No Greek feta is not like American feta which is usually made of cow’s milk, real feta is made from sheep’s milk (or a combination goat and sheep’s). Feta is a protected product in the European Union, so only feta made in Greece can be named and sold as feta, you can read more about it here: https://www.olivetomato.com/what-is-feta-and-why-is-it-greek/
      By the way you can find Greek (made in Greece) feta in the U.S.

  10. I believe the last point may be misleading – doctors tell pregnant women to avoid soft cheeses due to Listeria bacteria, which can thrive even with pasteurization and processing as do a lot of bacteria that needs moisture. Hard cheeses have enough salt and moisture that it’s not really a hazard. Soft cheeses, they say, have more risk.

    As a foodie, I’m not sure if I’d ever give up foods or food groups when pregnant, and who knows – maybe it would boost up the immune system, but I can see why people avoid it.

    1. Gina, thanks for your comment. Yes, it can certainly be difficult to avoid certain foods during pregnancy, especially when you are a foodie! In the case of listeria, it is killed by pasteurization and cooking, so it would not be present in cheese made with pasteurized milk, regardless if it was soft or hard. But it is assumed that most soft cheeses do not use pasteurized milk, which is not the case with feta. You can check with the CDC, cdc.gov for more information on the different types of bacteria that are present in food.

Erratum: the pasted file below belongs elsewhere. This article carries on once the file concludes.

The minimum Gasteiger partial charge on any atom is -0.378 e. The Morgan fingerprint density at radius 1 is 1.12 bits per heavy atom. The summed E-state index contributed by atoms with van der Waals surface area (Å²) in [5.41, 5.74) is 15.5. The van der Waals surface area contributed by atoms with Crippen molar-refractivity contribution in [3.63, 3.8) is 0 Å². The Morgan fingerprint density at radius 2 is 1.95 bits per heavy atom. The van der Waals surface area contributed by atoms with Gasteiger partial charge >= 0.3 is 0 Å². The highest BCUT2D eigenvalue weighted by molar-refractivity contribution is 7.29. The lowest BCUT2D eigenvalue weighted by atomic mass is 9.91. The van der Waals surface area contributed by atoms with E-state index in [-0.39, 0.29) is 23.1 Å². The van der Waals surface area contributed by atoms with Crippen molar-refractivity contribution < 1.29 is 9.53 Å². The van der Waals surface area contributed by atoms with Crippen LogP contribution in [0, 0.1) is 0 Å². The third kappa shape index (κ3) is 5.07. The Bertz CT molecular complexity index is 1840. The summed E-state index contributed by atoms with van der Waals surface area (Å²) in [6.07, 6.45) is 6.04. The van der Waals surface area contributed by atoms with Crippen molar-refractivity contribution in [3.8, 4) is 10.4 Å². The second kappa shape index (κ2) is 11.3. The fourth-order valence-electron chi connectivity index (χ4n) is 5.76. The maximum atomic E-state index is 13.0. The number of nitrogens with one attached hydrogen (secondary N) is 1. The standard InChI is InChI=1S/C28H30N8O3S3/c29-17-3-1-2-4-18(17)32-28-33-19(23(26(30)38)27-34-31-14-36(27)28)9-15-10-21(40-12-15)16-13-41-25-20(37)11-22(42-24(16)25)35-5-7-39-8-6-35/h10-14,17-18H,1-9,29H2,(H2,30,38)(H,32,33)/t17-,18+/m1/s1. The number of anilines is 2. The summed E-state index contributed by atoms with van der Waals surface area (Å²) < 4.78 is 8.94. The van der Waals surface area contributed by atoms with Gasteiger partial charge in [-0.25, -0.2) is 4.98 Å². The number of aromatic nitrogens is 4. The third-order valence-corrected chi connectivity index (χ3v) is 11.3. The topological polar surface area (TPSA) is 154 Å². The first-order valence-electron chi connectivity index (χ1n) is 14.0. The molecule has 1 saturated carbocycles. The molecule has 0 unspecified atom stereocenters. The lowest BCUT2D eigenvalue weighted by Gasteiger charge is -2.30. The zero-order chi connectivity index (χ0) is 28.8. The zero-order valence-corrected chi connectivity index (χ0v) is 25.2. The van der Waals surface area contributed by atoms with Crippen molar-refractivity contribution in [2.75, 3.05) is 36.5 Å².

2. Nick Pantazis says:

      I’m not a doctor, but I’m Greek. Don’t know which is worst )). Well okay, my mother and my wife ate feta daily when they were pregnant. As a result, I have 4 brothers and 2 children!